DUBAI: Iran’s national football team have faced ridicule over the large amount of luggage they were carrying shortly after arriving in Beirut for their Qatar 2022 World Cup qualifier match against Lebanon.
The team landed at Beirut International Airport on Monday for the match on Thursday. Soon after touching down, images quickly spread on social media of Iranian players, administrators and coaching pushing airport trollies stacks with three or four large travel bags each.
The photos were accompanied by a barrage of comments ridiculing the players. Some even suggested the team could be smuggling drones and military equipment to the Iran-backed militia of Hezbollah.
Activists, bloggers and media and public figures joined in the frenzy.
One cynical Twitter user posted images in response of opened bags with cash inside and a comment saying the money was being smuggled to Hezbollah.
Others tweeted that since Hezbollah controls Lebanon’s borders and airports, the players may have dodged security checks to smuggle military equipment into the country.
In a reflection of Lebanon’s political divides, some social media users tweeted their support for the Iranian team and apologized for what they described by “politically motivated tweets.”
Some boasted that as Shia Muslims that they would cheer for Iran against their own country during the match at the Rafik Hariri Stadium in Saida.
Lebanon are riding high in third place in their World Cup qualifier group after a thrilling 3-2 victory over Syria in October. Iran are the group’s leaders.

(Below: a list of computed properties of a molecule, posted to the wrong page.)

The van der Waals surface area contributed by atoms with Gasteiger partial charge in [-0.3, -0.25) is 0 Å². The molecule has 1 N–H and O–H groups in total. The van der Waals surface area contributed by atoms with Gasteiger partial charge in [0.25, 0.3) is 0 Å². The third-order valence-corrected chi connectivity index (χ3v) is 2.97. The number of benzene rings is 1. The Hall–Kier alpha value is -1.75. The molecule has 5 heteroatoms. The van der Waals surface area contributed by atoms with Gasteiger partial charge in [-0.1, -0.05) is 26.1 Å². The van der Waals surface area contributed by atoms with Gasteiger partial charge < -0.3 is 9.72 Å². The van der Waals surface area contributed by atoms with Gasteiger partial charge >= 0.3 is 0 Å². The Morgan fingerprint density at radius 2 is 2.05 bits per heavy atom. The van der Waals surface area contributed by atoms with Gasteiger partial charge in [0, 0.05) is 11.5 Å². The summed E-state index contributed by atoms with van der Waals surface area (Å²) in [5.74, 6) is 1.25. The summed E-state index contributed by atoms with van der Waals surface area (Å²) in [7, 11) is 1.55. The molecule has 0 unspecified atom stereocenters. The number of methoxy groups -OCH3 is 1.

Renowned Lebanese playwriter and actor, Ziad Itani, criticized the social media campaign against the Iranians and described it as “shameful and disguised” racism.
“It is a sports mission accustomed to their special food and training equipment, so there is no need for what happened … we don’t want our national team to face the same,” he said.
A Lebanese Football Association official told Arab News: “We are a sports body and Iran’s team came to play a football game … we don’t comment on issues that are obviously related to politics. Any team is free to bring as much luggage as they need.”
A security officer at Beirut International Airport, who spoke to Arab News on condition of anonymity, denied the team had sidestepped the normal security procedures.
“Any visitor is free to bring the luggage he or she needs, as long as they don’t contain illegal items,” the official said, adding that sports teams usually carry extra luggage and equipment.
However, the speculation caused such a stir that Interior Minister Bassam Mawlawi contacted the head of airport security requesting an official investigation into the security checks and oversized luggage.
On Wednesday evening, Lebanese media reported that the contents of the bags was sports equipment and food for 10 days, and that Iran would be heading to Jordan after their game in Beirut.